Somewhere along here organic insecticides appeared, such as rotenone, sabadilla and pyrethrum. Rotenone especially became widely used by gardeners against a variety of insects and by farmers, too, against the then-lately-introduced Mexican Bean Beetle and others. These pesticides presented a little less hazard than most from residues and general toxicity to people.

Following World War II came a new phase in the battle against insects. With higher price levels, food became more valuable and crop losses therefore more serious. DDT was a legacy of the war, and for a few years was freely used and thought to be a wonderful solution to most insect problems. That lasted only until it was found to build up in animal tissues and to threaten some species with extinction, when DDT was outlawed.

Until very recent times ever more powerful insecticides were developed and introduced as insect populations built up resistance to existing poisons—the organophosphates, chlorophenyls and other such formidable and complex chemicals in staggering variety, including "systemic" types that permeated the entire plant. "Kill 'em all" was our approach, by any means we could.

A backlash, a call for reversal, resulted, as it was perceived we were poisoning our environment in such ways as polluting ground water and destroying beneficial life forms along with the targeted "bad guys." Many pesticides are now restricted by law; some say too much and others say not enough. The debate is heated and ongoing, as some claim we are on a destruction-bound course, and others maintain we could not otherwise have enough to eat. Laws and regulations are constantly being modified and up-dated, mostly in the direction of becoming more stringent.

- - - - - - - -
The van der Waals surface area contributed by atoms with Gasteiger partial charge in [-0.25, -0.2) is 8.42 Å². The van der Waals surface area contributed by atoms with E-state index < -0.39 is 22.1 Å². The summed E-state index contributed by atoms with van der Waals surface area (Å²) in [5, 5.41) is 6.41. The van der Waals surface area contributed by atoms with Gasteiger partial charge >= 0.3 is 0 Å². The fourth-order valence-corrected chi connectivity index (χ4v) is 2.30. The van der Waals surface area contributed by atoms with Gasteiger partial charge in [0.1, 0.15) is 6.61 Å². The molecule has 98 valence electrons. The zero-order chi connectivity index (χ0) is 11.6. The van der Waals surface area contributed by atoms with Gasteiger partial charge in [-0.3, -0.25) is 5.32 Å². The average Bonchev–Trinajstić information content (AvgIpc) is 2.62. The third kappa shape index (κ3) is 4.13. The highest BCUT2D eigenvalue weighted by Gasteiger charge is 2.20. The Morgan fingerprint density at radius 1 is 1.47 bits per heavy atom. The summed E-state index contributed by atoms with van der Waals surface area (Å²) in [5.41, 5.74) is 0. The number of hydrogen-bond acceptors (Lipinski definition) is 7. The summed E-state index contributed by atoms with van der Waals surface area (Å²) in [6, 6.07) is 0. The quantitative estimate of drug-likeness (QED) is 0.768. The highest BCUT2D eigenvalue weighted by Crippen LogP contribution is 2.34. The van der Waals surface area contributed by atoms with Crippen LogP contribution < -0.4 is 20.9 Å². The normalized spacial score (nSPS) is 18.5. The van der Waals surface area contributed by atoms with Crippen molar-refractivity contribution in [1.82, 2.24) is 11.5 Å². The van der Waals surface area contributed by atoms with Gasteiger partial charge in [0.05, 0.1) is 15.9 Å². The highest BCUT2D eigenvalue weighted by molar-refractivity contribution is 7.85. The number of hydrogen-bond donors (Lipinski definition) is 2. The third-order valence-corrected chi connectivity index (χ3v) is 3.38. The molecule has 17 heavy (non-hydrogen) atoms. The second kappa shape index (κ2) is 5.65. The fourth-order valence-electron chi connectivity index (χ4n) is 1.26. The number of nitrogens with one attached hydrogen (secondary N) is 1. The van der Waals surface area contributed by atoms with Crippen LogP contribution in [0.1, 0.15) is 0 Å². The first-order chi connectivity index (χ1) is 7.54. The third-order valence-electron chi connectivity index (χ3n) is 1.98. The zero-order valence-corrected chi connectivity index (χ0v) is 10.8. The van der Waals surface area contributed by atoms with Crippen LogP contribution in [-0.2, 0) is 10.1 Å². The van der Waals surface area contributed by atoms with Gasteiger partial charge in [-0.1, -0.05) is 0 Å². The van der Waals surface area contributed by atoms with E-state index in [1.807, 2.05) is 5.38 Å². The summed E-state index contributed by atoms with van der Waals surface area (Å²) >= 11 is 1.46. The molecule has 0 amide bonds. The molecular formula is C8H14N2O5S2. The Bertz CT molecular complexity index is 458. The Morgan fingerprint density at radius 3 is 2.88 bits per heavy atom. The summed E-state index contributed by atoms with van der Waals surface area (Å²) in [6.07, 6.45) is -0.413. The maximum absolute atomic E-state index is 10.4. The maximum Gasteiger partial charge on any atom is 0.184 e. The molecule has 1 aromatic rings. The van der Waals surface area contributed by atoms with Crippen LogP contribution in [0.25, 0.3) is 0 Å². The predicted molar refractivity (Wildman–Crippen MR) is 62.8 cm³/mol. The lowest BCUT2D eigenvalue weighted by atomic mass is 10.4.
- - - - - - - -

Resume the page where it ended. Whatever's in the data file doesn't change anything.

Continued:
The good and encouraging thing coming out of all this is that we have at last seriously set about learning more about the complex natural world and finding other ways than piling on poisons to solve the problems. Agricultural research is beginning to work seriously at alternative approaches like increasing plant resistance by breeding, encouraging natural predators of harmful insects, and, when poisons still are used, employing them frugally and carefully, limiting them severely to the least amount possible. It appears to me likely that we are going to end up on a higher level of living responsibly on this planet of ours, and that we have taken a turn decisively in that direction.

While the war with insects has been going on, another battlefront has been developing between gardeners and a different kind of pest.

In my boyhood there were enough raccoons around to give coonhounds something to do, but not enough raccoons to be a plague in themselves. Coats of raccoon fur were "the college-boy's trademark." It paid trappers to catch the raccoons for these coonskin coats.

Now raccoon coats are not in demand, but every garden magazine, on the appropriate pages, contains letters from gardeners sharing their attempts to keep raccoons from devouring their sweet corn crops. You can see it's a serious problem to them.